Can a ready meal really help you beat the menopause? That’s one of the surprising claims made by new ‘healthy’ microwave dinners. We put them to the test…
- New ready meal ranges boast top-quality ingredients and fit in a healthy lifestyle
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For years, they’ve been held up as a cause of our obesity crisis, the lazy last resort of time-poor professionals and over-stretched parents.
But ready meals are enjoying a renaissance — and this time, they’re healthy (or so the makers claim).
While traditional versions tend to be packed with fat, salt and sugar, these new ranges boast top-quality ingredients and are designed to fit with a healthy lifestyle.
There are meals that claim to help you recover from a workout, support you through menopause or boost your brain — and all can be cooked by just bunging them in a microwave.
So, is it time to rethink the ready meal? I put them to the test with nutritionist Saba Stone…
There are ready meals that claim to help you recover from a workout, support you through menopause or boost your brain (stock image)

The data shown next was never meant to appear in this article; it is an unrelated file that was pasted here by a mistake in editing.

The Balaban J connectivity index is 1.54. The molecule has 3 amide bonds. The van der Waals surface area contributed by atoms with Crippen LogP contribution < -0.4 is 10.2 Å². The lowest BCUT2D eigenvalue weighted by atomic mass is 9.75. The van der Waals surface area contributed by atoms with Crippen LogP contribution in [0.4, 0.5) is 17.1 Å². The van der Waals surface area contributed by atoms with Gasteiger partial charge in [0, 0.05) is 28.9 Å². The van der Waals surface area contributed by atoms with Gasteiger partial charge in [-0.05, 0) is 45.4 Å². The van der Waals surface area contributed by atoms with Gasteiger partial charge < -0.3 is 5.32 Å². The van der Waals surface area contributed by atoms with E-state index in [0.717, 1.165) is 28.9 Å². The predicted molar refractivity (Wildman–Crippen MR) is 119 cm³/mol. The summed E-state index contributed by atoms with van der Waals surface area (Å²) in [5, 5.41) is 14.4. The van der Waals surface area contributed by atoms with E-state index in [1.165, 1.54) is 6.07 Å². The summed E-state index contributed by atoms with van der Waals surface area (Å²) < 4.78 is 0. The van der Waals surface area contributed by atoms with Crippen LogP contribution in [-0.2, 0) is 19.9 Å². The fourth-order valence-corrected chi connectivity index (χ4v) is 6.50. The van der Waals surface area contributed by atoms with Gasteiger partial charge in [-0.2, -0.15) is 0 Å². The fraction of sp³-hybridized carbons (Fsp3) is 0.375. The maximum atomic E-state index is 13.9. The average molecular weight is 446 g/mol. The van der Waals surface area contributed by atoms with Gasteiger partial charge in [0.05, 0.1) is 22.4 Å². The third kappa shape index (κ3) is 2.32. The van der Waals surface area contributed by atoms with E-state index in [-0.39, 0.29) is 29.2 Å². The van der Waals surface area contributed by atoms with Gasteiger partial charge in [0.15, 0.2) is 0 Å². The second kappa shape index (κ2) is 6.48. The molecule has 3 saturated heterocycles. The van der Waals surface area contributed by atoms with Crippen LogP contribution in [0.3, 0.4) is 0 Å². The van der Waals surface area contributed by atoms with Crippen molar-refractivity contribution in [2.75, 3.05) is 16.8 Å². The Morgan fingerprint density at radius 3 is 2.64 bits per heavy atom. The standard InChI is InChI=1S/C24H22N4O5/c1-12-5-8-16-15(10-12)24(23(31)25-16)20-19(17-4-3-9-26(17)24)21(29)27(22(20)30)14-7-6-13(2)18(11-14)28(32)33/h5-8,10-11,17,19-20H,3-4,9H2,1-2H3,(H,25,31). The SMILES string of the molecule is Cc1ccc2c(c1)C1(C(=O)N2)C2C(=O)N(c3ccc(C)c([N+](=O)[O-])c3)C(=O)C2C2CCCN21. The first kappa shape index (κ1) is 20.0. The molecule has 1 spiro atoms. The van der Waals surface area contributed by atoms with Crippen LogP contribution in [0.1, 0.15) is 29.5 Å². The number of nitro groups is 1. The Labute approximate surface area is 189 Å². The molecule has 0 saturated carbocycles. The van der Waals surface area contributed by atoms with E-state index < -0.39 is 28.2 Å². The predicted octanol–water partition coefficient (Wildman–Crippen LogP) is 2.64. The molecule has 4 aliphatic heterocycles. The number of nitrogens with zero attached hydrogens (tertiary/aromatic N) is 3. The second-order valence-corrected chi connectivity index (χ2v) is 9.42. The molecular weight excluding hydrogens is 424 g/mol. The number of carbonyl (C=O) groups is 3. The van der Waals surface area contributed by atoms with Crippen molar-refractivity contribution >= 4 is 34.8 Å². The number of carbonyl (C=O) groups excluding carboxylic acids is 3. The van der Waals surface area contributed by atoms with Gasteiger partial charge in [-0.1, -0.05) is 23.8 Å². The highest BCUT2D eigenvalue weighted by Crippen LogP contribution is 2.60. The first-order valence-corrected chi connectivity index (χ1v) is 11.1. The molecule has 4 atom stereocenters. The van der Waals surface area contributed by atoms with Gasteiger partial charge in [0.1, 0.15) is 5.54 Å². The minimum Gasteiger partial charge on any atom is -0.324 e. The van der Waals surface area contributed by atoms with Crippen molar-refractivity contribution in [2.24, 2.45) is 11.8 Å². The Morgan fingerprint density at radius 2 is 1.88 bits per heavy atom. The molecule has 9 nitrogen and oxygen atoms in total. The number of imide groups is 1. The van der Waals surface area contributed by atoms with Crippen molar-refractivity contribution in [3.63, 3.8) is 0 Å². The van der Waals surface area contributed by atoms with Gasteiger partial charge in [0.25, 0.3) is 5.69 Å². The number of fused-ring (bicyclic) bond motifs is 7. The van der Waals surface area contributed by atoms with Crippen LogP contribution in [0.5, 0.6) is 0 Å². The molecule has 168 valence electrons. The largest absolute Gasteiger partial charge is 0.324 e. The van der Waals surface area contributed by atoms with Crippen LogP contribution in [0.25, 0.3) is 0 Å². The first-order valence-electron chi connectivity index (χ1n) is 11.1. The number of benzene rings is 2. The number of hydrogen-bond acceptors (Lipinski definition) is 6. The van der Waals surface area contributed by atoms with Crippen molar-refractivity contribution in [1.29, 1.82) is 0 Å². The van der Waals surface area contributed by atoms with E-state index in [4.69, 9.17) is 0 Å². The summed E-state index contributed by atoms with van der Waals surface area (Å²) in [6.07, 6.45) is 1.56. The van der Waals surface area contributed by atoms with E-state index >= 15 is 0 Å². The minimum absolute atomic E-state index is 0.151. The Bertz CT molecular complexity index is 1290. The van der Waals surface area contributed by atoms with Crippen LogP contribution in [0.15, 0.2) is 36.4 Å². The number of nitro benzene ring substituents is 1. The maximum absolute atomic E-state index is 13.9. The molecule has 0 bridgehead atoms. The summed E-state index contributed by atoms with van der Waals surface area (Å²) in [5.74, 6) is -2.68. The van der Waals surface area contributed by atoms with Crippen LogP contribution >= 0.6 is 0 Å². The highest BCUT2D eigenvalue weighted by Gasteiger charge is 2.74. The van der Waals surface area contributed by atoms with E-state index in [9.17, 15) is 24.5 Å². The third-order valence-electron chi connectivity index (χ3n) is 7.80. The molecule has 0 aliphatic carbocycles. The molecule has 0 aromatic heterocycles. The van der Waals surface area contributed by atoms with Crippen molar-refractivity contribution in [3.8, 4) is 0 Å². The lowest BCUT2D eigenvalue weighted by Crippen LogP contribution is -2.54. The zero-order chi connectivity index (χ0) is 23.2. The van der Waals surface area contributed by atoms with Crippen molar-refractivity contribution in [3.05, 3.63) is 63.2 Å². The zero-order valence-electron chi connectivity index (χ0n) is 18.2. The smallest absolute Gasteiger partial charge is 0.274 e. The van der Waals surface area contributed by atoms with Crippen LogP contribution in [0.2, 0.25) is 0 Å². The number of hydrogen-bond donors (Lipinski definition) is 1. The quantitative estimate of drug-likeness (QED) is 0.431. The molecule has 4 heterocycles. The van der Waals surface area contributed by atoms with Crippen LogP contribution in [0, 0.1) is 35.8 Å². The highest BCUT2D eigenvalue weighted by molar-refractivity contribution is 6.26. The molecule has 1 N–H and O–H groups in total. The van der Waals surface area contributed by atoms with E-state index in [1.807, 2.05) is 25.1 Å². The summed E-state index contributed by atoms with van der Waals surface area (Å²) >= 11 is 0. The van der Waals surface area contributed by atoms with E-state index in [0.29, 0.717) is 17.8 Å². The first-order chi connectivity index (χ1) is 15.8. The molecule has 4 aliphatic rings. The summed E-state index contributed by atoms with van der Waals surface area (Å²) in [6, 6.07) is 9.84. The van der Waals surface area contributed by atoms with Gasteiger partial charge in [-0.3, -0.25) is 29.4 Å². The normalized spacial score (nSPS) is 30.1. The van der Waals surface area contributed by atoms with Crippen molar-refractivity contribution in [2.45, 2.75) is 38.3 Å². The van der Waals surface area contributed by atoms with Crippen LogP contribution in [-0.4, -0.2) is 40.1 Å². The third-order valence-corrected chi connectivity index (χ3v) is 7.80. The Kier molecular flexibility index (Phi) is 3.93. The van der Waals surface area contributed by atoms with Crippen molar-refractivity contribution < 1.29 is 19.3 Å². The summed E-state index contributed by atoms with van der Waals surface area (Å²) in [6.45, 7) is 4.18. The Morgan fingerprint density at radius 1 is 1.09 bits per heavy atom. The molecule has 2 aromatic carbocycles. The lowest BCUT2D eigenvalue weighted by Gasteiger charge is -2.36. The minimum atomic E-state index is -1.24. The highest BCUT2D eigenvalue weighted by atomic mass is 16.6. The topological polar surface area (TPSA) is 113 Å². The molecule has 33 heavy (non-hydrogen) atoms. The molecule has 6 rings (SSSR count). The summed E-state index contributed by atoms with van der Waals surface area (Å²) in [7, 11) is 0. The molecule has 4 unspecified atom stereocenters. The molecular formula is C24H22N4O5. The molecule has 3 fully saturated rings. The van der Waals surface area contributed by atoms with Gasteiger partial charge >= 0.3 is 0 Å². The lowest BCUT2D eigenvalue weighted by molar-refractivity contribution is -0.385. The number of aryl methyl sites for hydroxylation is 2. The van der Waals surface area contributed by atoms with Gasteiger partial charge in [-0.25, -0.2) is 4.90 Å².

STEW FOR GREAT SKIN
Apres Food Fish Stew (415g, 488 calories); Organic Lamb & Beef Kofta (300g, 537 calories). From £8.95, apresfood.com
WHAT IS IT? Founded by a nutritionist, Apres Food say its meals are designed to support anything from heart health to glowing skin. All food is certified organic, gluten-free and free from refined sugars. The traceable, high-welfare ingredients come from quality British suppliers.
TASTE TEST: Fish stew made with wild hake and salmon — which the website says is ‘designed to support healthy, glowing skin’ — is full of fresh herbs and spices. The skin-on potatoes with rosemary and garlic are delicious, too. The lamb and beef kofta are a little dry, but the tomato sauce is flavoursome.